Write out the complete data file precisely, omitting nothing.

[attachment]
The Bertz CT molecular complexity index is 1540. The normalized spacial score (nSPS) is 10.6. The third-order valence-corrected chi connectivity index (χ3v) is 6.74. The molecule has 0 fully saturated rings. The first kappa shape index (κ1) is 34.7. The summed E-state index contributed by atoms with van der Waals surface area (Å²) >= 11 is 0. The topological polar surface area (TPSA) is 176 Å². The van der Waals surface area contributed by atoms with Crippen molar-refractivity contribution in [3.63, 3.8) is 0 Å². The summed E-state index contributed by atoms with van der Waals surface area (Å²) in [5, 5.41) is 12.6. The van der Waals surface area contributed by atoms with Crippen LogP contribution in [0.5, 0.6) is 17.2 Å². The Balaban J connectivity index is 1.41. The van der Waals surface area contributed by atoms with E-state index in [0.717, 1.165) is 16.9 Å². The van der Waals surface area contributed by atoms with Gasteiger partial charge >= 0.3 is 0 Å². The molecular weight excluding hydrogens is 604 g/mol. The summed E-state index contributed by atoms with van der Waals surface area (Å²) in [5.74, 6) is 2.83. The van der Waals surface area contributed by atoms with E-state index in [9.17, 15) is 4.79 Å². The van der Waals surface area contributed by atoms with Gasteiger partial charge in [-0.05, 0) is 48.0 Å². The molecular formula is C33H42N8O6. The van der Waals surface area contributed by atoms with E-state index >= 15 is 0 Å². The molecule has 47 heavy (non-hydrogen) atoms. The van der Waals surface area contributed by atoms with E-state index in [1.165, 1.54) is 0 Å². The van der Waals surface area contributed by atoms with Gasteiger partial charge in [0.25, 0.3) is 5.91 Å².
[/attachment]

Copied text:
The Bertz CT molecular complexity index is 1540. The normalized spacial score (nSPS) is 10.6. The third-order valence-corrected chi connectivity index (χ3v) is 6.74. The molecule has 0 fully saturated rings. The first kappa shape index (κ1) is 34.7. The summed E-state index contributed by atoms with van der Waals surface area (Å²) >= 11 is 0. The topological polar surface area (TPSA) is 176 Å². The van der Waals surface area contributed by atoms with Crippen molar-refractivity contribution in [3.63, 3.8) is 0 Å². The summed E-state index contributed by atoms with van der Waals surface area (Å²) in [5, 5.41) is 12.6. The van der Waals surface area contributed by atoms with Crippen LogP contribution in [0.5, 0.6) is 17.2 Å². The Balaban J connectivity index is 1.41. The van der Waals surface area contributed by atoms with E-state index in [0.717, 1.165) is 16.9 Å². The van der Waals surface area contributed by atoms with Gasteiger partial charge >= 0.3 is 0 Å². The molecular weight excluding hydrogens is 604 g/mol. The summed E-state index contributed by atoms with van der Waals surface area (Å²) in [5.74, 6) is 2.83. The van der Waals surface area contributed by atoms with E-state index in [9.17, 15) is 4.79 Å². The van der Waals surface area contributed by atoms with Gasteiger partial charge in [-0.05, 0) is 48.0 Å². The molecular formula is C33H42N8O6. The van der Waals surface area contributed by atoms with E-state index >= 15 is 0 Å². The molecule has 47 heavy (non-hydrogen) atoms. The van der Waals surface area contributed by atoms with E-state index in [1.165, 1.54) is 0 Å². The van der Waals surface area contributed by atoms with Gasteiger partial charge in [0.25, 0.3) is 5.91 Å².